Analysts: Apple Needs to Rethink Its TV Strategy
Amid reports that Apple's efforts to penetrate the television market are foundering, industry analysts are urging the company to try a new approach. What worked in the past with the iPhone and iPad might not for television, so it may be time for Apple to heed its own advice and Think Different.
Reports that Apple's ambitions in the television arena have snagged in negotiations with media companies are an indication that the gadget maker's big screen strategy is flawed, according to Trip Chowdry, managing director for equity research at Global Equities Research.
"Apple's approach is wrong," he told MacNewsWorld.
Apple is trapped in a chicken-and-egg problem, he explained. "Content providers won't jump on the Apple TV [set] until it has a massive consumer base," he said, "and consumers aren't going to jump on Apple TV until it has a content base."
"Apple's strategy is fundamentally flawed, he declared. "It has to start thinking outside the box."
Over There First
Such an out-of-the-box strategy would be to avoid the morass in the United States entirely and launch its TV product overseas first, he suggested. "There is less resistance to Apple from media content providers internationally," he contended.
The textbook case for such a strategy is, ironically, Google's Android operating system. "Android became successful internationally and then it became a success in the U.S.," Chowdhry observed.
Android built up so much momentum offshore that when it eventually arrived, "it washed over the U.S. like a tsunami," he said. "That's the strategy that Apple should be doing."
Another possible strategy to break the current logjam between Apple and the television establishment is to adopt the same approach it used to build the popularity of the iPhone: give a single operator exclusive dibs on Apple's TV solution.
That path received mixed reviews from media experts interviewed by MacNewsWorld. "If they do that and it's successful, it will transform the industry," said telecom industry analyst Jeff Kagan.
"All Apple needs is one cable company to start the process," he reasoned, "and it will get all the attention in the media and all the customers will want it and it's going to start growing like crazy."
Apple's reported tete-a-tete sessions with cable providers suggests a change in its thinking about breaking into the TV market, a change that opens the door to an AT&T-type exclusivity deal, reasoned IDC Research Manager Greg Ireland.
Satellite TV Alernative
"A go-to-market strategy in conjunction with a pay TV provider who does have the content licenses Apple wants will allow Apple to do what it does best: create a great device with a great user experience," Ireland told MacNewsWorld.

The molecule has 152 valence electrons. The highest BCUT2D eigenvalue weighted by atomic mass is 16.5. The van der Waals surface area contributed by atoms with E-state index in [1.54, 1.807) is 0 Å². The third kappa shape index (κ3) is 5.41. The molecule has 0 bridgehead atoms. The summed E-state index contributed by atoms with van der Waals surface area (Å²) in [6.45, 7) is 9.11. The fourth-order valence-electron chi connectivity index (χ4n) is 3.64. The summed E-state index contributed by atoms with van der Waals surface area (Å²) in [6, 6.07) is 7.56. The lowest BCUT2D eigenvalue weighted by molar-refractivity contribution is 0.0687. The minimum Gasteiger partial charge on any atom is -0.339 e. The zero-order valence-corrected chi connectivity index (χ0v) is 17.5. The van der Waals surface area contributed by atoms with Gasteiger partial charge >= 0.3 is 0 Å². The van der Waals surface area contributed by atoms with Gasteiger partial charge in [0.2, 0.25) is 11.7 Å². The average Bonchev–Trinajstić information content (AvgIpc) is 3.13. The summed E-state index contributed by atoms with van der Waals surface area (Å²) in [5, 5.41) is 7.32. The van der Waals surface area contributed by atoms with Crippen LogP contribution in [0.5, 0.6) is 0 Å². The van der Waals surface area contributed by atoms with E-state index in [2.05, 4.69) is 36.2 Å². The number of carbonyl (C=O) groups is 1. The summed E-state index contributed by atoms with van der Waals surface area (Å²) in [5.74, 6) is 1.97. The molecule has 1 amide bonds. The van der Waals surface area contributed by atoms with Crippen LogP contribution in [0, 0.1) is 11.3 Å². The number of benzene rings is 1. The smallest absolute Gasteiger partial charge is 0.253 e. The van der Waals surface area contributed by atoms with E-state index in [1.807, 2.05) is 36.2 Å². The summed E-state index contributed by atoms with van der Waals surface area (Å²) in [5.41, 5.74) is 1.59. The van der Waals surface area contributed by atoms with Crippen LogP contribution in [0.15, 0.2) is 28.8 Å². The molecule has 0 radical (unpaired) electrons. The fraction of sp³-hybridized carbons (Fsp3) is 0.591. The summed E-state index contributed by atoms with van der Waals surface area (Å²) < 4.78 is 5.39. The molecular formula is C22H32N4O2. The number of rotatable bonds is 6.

One reason Apple shied away from negotiating with content distributors in the past is the industry's fragmentation. Cable companies are regionalized, with no single company having a national footprint. From that standpoint, if an exclusive deal were done, it might make more sense to do it with a satellite TV provider, which would have a national presence.
"It would be restrictive to do an exclusive deal, but satellite would get Apple nationwide," Ireland noted.
However, even with 20 million subscribers, a satellite outfit like DirecTV may lack the volume Apple needs to make its TV model work. That's why an exclusivity deal in television won't work, according to NPD Group Analyst Stephen Baker.
Can't Live In Past
"There's a real value to critical mass in television where in phones, any carrier could get you access to a huge base of subscribers and with a broad reach," Baker told MacNewsWorld.
"For Apple's model to be successful it depends on ubiquity and mass adoption in order to provide the revenue and profits that content providers want," he added.
Dipping into the past for a solution to current problems getting its TV business off the ground would be a mistake, according to Chowdhry. "It's flawed to think that what worked in the past will work in the future," he said.
"Thinking in terms of AT&T is a suicidal strategy," he declared. "It won't work."
"We are not in the iPhone decade," he added. "We are in 2012. The world has changed. The world has matured. Expectations have changed. Apple needs to change, too."